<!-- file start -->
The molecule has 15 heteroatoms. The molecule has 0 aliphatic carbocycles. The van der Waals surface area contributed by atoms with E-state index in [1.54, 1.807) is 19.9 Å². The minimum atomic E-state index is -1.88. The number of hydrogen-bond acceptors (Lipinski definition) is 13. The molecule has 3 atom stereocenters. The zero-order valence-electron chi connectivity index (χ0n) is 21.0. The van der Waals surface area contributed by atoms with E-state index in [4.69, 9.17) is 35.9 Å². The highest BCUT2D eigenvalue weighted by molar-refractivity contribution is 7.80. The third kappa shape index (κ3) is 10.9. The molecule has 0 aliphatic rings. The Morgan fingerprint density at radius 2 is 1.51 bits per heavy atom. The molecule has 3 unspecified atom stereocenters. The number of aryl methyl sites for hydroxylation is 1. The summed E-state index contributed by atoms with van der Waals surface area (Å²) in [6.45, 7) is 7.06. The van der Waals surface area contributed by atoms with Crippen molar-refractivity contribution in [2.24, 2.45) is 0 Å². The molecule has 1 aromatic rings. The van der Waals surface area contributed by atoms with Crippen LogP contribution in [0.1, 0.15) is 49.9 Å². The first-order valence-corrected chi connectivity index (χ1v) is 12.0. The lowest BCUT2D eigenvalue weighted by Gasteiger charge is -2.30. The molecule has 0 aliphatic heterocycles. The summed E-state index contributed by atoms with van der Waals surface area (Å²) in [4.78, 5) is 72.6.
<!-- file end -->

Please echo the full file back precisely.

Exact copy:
The molecule has 15 heteroatoms. The molecule has 0 aliphatic carbocycles. The van der Waals surface area contributed by atoms with E-state index in [1.54, 1.807) is 19.9 Å². The minimum atomic E-state index is -1.88. The number of hydrogen-bond acceptors (Lipinski definition) is 13. The molecule has 3 atom stereocenters. The zero-order valence-electron chi connectivity index (χ0n) is 21.0. The van der Waals surface area contributed by atoms with E-state index in [4.69, 9.17) is 35.9 Å². The highest BCUT2D eigenvalue weighted by molar-refractivity contribution is 7.80. The third kappa shape index (κ3) is 10.9. The molecule has 0 aliphatic rings. The Morgan fingerprint density at radius 2 is 1.51 bits per heavy atom. The molecule has 3 unspecified atom stereocenters. The number of aryl methyl sites for hydroxylation is 1. The summed E-state index contributed by atoms with van der Waals surface area (Å²) in [6.45, 7) is 7.06. The van der Waals surface area contributed by atoms with Crippen molar-refractivity contribution in [2.24, 2.45) is 0 Å². The molecule has 1 aromatic rings. The van der Waals surface area contributed by atoms with Crippen LogP contribution in [0.1, 0.15) is 49.9 Å². The first-order valence-corrected chi connectivity index (χ1v) is 12.0. The lowest BCUT2D eigenvalue weighted by Gasteiger charge is -2.30. The molecule has 0 aliphatic heterocycles. The summed E-state index contributed by atoms with van der Waals surface area (Å²) in [4.78, 5) is 72.6.